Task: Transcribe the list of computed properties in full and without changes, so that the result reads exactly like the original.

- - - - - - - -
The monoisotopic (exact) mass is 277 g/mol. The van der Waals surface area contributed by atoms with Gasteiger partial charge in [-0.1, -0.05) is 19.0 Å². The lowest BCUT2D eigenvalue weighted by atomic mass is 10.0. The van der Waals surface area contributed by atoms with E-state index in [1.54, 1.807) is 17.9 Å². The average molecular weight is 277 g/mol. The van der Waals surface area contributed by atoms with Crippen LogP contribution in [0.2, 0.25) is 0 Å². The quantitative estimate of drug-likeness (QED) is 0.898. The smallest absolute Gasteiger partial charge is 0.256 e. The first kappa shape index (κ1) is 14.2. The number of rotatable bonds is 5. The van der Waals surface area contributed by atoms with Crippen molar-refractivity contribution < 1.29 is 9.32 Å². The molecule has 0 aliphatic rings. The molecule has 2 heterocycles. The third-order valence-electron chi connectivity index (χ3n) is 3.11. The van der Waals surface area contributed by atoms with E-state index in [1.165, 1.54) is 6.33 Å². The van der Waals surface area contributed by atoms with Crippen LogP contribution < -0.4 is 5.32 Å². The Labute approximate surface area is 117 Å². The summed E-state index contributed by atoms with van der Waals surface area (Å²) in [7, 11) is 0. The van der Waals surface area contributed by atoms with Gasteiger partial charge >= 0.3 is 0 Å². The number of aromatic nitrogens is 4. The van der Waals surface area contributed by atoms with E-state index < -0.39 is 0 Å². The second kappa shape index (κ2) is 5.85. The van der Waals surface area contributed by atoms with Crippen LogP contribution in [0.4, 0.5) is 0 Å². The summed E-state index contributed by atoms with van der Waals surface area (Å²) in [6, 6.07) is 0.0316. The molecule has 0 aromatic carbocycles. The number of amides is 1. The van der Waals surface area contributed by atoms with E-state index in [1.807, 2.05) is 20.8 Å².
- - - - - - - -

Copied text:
The monoisotopic (exact) mass is 277 g/mol. The van der Waals surface area contributed by atoms with Gasteiger partial charge in [-0.1, -0.05) is 19.0 Å². The lowest BCUT2D eigenvalue weighted by atomic mass is 10.0. The van der Waals surface area contributed by atoms with E-state index in [1.54, 1.807) is 17.9 Å². The average molecular weight is 277 g/mol. The van der Waals surface area contributed by atoms with Crippen LogP contribution in [0.2, 0.25) is 0 Å². The quantitative estimate of drug-likeness (QED) is 0.898. The smallest absolute Gasteiger partial charge is 0.256 e. The first kappa shape index (κ1) is 14.2. The number of rotatable bonds is 5. The van der Waals surface area contributed by atoms with Crippen molar-refractivity contribution < 1.29 is 9.32 Å². The molecule has 0 aliphatic rings. The molecule has 2 heterocycles. The third-order valence-electron chi connectivity index (χ3n) is 3.11. The van der Waals surface area contributed by atoms with E-state index in [1.165, 1.54) is 6.33 Å². The van der Waals surface area contributed by atoms with Crippen LogP contribution < -0.4 is 5.32 Å². The Labute approximate surface area is 117 Å². The summed E-state index contributed by atoms with van der Waals surface area (Å²) in [7, 11) is 0. The van der Waals surface area contributed by atoms with Gasteiger partial charge >= 0.3 is 0 Å². The number of aromatic nitrogens is 4. The van der Waals surface area contributed by atoms with E-state index < -0.39 is 0 Å². The second kappa shape index (κ2) is 5.85. The van der Waals surface area contributed by atoms with Crippen LogP contribution in [0.4, 0.5) is 0 Å². The summed E-state index contributed by atoms with van der Waals surface area (Å²) in [6, 6.07) is 0.0316. The molecule has 0 aromatic carbocycles. The number of amides is 1. The van der Waals surface area contributed by atoms with E-state index in [1.807, 2.05) is 20.8 Å².